What financial aid award letters tell you

By Steve Rosen

srosen@kcstar.com

March 24, 2017 09:00 AM

College financial-aid awards letters often talk about “net price.” That is the discounted bottom line from the sticker price after subtracting grants, scholarships and other aid that does not need to be repaid with interest. Craig White KRT
College financial-aid awards letters often talk about “net price.” That is the discounted bottom line from the sticker price after subtracting grants, scholarships and other aid that does not need to be repaid with interest. Craig White KRT

Families fretting over the size of college financial aid packages they are hoping to receive and how much of their own money they’ll have to shell out are starting to get answers.

More college admittance letters are going out to high school seniors, meaning that financial-aid awards letters are not far behind. The awards letters detail how much the school will cost to attend, and what kind of financial assistance you’ll receive for the coming school year, including grants, scholarships, federal loans and work study benefits.

While the letters contain the same general information on aid packages, they don’t all look the same. That can make it difficult for apples-to-apples comparisons.

Here are some common financial-aid award letter mistakes, and advice from college experts.

▪ Be organized and weigh the pros and cons of each offer. Sallie Mae, the higher education financial services company, recommends creating a spreadsheet so you can compare offers side by side.

▪ Awards letters will refer to “net cost” and “net price.”

Net price is the discounted bottom line from the sticker price after subtracting grants, scholarships and other aid that does not need to be repaid with interest.

Some schools emphasize net cost in their letter, which subtracts the entire financial aid package from the sticker price. But net cost generally includes loans, which don’t cut college costs because they need to be repaid, with interest.

Net price is a much better number to lock in on, according to Edvisors.com, a student loan resource site.

▪ Review the total cost of attendance. This is the college’s estimate of what one full year will cost, including tuition, room and board, fees, and even some personal expenses. But the depth of this disclosure can vary — lab fees, books, average travel costs and extracurriculars aren’t always included.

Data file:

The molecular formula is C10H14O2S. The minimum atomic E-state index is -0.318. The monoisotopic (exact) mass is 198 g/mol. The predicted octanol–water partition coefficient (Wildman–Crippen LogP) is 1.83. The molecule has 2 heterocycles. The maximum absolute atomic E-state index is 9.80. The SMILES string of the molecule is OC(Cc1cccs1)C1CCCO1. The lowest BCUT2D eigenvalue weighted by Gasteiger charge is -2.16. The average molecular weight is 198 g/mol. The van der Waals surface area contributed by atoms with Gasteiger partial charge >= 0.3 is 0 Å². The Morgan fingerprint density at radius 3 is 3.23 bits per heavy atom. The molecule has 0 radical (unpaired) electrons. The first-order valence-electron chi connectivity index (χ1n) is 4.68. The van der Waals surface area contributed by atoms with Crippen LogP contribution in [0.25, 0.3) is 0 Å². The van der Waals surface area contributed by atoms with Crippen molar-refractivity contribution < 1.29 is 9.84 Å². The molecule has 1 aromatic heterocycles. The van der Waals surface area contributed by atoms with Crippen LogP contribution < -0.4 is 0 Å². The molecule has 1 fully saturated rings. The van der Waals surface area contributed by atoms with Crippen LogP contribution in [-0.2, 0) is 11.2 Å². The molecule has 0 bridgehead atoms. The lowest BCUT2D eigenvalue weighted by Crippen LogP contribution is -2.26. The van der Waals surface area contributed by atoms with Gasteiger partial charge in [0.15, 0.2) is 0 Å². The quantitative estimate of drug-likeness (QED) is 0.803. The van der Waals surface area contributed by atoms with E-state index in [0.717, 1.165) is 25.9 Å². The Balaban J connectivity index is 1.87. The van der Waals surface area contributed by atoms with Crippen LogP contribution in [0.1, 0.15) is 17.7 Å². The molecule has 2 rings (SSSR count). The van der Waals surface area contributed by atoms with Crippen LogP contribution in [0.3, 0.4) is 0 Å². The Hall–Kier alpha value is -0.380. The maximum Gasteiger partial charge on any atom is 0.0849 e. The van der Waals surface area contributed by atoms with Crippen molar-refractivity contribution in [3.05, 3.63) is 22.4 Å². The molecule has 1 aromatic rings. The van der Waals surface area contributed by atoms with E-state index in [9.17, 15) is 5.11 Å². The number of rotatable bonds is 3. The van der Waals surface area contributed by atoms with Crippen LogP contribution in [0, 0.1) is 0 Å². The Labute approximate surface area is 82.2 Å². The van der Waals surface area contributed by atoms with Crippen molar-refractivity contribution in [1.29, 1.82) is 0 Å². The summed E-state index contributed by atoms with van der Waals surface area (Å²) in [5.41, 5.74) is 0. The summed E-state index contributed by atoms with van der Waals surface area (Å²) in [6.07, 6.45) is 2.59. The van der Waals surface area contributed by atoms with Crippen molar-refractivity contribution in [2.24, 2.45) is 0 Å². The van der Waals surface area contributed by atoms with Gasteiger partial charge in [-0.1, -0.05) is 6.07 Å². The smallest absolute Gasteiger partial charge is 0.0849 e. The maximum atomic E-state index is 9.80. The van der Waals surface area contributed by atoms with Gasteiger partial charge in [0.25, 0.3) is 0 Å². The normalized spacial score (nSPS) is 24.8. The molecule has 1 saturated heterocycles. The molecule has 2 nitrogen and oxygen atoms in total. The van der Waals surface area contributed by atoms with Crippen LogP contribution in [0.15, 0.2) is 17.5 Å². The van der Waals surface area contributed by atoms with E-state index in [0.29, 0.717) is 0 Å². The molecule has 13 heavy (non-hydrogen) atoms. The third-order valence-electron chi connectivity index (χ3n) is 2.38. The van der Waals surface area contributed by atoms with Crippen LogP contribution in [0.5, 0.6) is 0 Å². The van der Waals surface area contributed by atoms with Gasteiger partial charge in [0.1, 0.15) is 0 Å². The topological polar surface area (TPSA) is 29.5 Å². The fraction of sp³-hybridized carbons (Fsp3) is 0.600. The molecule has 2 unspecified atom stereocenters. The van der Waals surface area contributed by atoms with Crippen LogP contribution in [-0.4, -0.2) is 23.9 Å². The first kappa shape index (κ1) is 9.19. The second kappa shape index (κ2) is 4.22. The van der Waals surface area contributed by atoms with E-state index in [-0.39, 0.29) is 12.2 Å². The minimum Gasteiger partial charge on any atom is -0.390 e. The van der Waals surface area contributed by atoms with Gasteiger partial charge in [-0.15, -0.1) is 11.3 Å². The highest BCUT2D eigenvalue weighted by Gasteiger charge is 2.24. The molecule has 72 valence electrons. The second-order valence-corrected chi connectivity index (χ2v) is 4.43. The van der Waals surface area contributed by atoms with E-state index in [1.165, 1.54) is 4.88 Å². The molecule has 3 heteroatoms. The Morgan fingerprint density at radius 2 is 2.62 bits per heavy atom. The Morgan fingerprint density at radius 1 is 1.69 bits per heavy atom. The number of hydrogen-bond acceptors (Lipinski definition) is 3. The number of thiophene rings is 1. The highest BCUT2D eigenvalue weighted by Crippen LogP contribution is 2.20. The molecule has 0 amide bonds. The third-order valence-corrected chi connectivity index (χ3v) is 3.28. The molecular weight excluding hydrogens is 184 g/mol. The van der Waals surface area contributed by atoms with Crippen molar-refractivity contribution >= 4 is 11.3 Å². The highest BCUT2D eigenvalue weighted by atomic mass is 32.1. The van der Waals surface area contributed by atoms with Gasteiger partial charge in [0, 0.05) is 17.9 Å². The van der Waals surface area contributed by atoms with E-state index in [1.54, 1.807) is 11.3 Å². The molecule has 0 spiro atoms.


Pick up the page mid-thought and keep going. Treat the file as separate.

▪ Don’t assume you must borrow the entire amount being offered. An award letter may show the maximum the student or parent can borrow. But it is possible to borrow less.

Sallie Mae’s advice: Don’t take it if you don’t need it.

▪ Don’t make the mistake that the financial aid package is good for the next four years. It’s good for the coming year only. You will have to start the process all over again in the fall by filling out the FAFSA, the Free Application for Federal Student Aid.

Likewise, don’t expect your financial aid package to necessarily keep up with rising college costs. It’s been my experience that many schools front-load aid packages particularly with free money for incoming freshmen to entice them onto campus, but they are not nearly as generous in subsequent years.

▪ Appeal to the college for additional financial aid if there have been any unusual circumstances in recent months that could change your family financial situation, things like high medical expenses or a job loss. Colleges all have appeal protocols to follow, but be prepared to present hard documentation of any change in your household finances.

▪ Look beyond the numbers. Campus culture, sports teams, location and social scene also are part of the equation. But this still boils down to making the best financial decision — and an expensive one at that.

Steve Rosen: 816-234-4879